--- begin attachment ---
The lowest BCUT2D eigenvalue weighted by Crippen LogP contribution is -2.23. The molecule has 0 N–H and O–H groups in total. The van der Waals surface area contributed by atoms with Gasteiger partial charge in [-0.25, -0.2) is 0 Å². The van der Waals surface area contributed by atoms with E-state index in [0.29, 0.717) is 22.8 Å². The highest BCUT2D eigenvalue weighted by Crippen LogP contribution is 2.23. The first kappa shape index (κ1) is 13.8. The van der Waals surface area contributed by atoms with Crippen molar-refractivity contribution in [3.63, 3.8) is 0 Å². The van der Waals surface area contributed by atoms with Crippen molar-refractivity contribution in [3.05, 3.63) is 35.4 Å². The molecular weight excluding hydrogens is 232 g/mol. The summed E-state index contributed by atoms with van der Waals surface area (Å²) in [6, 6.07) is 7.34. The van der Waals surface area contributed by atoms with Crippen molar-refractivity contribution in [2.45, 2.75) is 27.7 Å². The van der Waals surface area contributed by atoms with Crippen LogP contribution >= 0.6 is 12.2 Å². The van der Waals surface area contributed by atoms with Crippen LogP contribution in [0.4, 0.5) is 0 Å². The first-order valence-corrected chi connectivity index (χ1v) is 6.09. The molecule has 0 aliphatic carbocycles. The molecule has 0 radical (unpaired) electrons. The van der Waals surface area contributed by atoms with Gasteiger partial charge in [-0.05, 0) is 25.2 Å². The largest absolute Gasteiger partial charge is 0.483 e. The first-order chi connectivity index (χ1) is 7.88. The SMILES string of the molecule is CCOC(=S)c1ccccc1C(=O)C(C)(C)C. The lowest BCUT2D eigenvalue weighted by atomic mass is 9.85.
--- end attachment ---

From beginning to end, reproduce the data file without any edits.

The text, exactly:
The lowest BCUT2D eigenvalue weighted by Crippen LogP contribution is -2.23. The molecule has 0 N–H and O–H groups in total. The van der Waals surface area contributed by atoms with Gasteiger partial charge in [-0.25, -0.2) is 0 Å². The van der Waals surface area contributed by atoms with E-state index in [0.29, 0.717) is 22.8 Å². The highest BCUT2D eigenvalue weighted by Crippen LogP contribution is 2.23. The first kappa shape index (κ1) is 13.8. The van der Waals surface area contributed by atoms with Crippen molar-refractivity contribution in [3.63, 3.8) is 0 Å². The van der Waals surface area contributed by atoms with Crippen molar-refractivity contribution in [3.05, 3.63) is 35.4 Å². The molecular weight excluding hydrogens is 232 g/mol. The summed E-state index contributed by atoms with van der Waals surface area (Å²) in [6, 6.07) is 7.34. The van der Waals surface area contributed by atoms with Crippen molar-refractivity contribution in [2.45, 2.75) is 27.7 Å². The van der Waals surface area contributed by atoms with Crippen LogP contribution >= 0.6 is 12.2 Å². The van der Waals surface area contributed by atoms with Crippen LogP contribution in [0.4, 0.5) is 0 Å². The first-order valence-corrected chi connectivity index (χ1v) is 6.09. The molecule has 0 aliphatic carbocycles. The molecule has 0 radical (unpaired) electrons. The van der Waals surface area contributed by atoms with Gasteiger partial charge in [-0.05, 0) is 25.2 Å². The largest absolute Gasteiger partial charge is 0.483 e. The first-order chi connectivity index (χ1) is 7.88. The SMILES string of the molecule is CCOC(=S)c1ccccc1C(=O)C(C)(C)C. The lowest BCUT2D eigenvalue weighted by atomic mass is 9.85.